A 22% surge in US coronavirus deaths is hitting unvaccinated people hardest. Experts worry about the long-term effects for vaccinated people, too.

us 500,000 covid-19 deaths
El Paso County Medical Examiner’s Office staff roll bodies in bags labeled “COVID” from refrigerated trailers into the morgue office on November 23.

  • The US’s daily coronavirus deaths surged 22% in the past week – mostly among unvaccinated Americans.
  • Disease experts worry about breakthrough cases in older people or those who are immunocompromised.
  • Increased transmission could also allow the virus to mutate into a more dangerous strain.
  • See more stories on Insider’s business page.

The US is far removed from the deadliest point in its coronavirus outbreak: The country reported more than 3,000 daily coronavirus deaths in January, compared with less than 275 daily deaths, on average, in the past week.

But average daily deaths surged 22% in the past seven days, following a record low of 30 deaths on July 11. In the past two weeks, average daily deaths rose 33%.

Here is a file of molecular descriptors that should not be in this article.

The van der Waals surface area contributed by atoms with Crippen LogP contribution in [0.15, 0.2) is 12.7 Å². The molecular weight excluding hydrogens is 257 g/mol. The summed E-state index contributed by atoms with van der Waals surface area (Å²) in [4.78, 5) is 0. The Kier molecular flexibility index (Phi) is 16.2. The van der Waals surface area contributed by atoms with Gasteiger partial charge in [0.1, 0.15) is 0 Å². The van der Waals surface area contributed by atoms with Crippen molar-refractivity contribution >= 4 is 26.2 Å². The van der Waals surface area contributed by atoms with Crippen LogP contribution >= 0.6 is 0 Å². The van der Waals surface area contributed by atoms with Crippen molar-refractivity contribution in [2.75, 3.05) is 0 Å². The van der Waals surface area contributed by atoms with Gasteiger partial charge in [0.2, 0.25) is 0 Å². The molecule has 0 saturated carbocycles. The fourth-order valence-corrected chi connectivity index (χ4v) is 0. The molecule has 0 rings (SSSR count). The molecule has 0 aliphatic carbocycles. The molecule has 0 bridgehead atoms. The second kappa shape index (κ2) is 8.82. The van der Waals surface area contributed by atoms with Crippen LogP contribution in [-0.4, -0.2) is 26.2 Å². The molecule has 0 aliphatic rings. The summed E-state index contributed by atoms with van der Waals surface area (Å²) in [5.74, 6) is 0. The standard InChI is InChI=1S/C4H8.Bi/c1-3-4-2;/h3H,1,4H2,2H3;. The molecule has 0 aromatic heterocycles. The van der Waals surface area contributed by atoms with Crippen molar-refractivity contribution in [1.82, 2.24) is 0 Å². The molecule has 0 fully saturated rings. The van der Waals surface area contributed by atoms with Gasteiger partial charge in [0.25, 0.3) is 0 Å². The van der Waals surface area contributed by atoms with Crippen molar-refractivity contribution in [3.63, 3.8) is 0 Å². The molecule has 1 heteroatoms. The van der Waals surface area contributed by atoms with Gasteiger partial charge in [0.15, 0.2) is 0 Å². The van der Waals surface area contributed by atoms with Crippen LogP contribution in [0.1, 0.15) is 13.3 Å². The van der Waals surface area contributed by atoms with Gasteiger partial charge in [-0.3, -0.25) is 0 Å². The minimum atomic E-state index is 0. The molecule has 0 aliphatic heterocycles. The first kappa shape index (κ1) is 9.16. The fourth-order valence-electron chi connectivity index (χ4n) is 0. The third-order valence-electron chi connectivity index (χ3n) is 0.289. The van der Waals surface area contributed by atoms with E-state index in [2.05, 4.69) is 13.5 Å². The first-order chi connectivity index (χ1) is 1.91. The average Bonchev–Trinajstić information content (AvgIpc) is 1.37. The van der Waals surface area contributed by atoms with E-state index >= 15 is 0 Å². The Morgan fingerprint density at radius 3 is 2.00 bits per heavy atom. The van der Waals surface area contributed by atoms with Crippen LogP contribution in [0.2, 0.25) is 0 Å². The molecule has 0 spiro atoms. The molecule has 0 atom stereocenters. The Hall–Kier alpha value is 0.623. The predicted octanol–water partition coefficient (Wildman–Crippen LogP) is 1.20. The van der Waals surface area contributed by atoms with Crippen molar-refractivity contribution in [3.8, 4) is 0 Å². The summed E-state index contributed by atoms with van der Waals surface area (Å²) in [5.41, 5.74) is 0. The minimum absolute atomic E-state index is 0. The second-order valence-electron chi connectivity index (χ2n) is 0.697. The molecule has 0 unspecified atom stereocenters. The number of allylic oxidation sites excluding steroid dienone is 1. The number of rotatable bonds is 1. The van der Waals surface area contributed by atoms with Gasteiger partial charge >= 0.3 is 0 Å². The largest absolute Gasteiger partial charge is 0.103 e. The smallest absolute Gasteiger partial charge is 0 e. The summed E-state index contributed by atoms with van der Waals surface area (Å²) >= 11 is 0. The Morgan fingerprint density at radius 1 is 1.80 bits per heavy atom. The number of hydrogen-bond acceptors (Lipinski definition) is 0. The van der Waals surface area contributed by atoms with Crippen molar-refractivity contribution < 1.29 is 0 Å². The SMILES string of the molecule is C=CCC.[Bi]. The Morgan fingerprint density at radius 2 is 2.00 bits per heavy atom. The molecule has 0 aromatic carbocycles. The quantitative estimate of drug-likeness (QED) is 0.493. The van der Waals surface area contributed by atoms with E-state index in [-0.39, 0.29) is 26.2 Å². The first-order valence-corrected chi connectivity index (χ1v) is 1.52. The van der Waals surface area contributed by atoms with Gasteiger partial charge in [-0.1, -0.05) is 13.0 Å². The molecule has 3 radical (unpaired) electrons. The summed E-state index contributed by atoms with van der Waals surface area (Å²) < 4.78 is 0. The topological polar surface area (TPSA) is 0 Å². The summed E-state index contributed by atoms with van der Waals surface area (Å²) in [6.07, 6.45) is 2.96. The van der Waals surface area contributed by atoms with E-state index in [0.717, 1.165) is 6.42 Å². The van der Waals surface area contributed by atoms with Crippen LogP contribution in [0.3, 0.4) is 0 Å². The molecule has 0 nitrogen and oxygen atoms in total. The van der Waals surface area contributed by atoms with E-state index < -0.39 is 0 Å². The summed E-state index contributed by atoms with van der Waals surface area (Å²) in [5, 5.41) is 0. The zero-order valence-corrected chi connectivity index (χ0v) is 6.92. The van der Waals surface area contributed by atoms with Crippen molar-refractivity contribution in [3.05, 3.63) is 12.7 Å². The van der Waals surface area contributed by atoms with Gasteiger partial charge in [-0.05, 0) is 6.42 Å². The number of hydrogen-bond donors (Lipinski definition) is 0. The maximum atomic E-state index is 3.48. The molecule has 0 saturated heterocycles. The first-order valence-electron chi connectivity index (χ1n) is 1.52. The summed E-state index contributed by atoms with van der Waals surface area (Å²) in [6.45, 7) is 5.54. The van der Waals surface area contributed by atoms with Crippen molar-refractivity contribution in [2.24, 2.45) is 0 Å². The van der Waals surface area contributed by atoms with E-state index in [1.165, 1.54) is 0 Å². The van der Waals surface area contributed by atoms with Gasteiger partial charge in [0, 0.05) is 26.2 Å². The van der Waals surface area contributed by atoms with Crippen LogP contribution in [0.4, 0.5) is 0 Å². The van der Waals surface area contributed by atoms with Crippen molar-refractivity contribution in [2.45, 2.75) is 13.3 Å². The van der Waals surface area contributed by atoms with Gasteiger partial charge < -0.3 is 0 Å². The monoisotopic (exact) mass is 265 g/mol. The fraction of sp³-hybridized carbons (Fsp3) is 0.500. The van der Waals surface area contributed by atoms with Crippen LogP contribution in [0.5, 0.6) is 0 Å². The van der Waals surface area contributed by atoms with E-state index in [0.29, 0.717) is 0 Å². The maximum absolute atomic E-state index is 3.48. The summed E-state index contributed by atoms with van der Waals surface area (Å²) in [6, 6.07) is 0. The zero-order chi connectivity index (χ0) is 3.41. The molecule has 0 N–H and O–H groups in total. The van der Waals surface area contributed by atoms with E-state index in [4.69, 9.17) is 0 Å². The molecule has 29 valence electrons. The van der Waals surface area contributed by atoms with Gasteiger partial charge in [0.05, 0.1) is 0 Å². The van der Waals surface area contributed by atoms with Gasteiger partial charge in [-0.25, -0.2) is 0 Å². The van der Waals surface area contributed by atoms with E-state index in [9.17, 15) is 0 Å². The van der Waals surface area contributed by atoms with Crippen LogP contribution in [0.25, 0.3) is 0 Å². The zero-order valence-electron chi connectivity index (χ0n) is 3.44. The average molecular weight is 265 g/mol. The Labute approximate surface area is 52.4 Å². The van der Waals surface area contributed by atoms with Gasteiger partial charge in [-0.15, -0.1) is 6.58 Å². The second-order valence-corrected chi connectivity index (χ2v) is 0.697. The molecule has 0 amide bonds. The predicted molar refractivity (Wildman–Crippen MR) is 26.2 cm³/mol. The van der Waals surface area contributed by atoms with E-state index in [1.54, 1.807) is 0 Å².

The vast majority these deaths are among unvaccinated Americans: Anthony Fauci, the director of the National Institute of Allergy and Infectious Diseases, told NBC earlier this month that unvaccinated people represented more than 99% of recent coronavirus deaths. The Centers for Disease Control and Prevention also reported Friday that more than 97% of people entering hospitals with symptomatic COVID-19 hadn’t received shots.

The US is now dealing with a “pandemic of the unvaccinated,” CDC Director Rochelle Walensky said at a press briefing.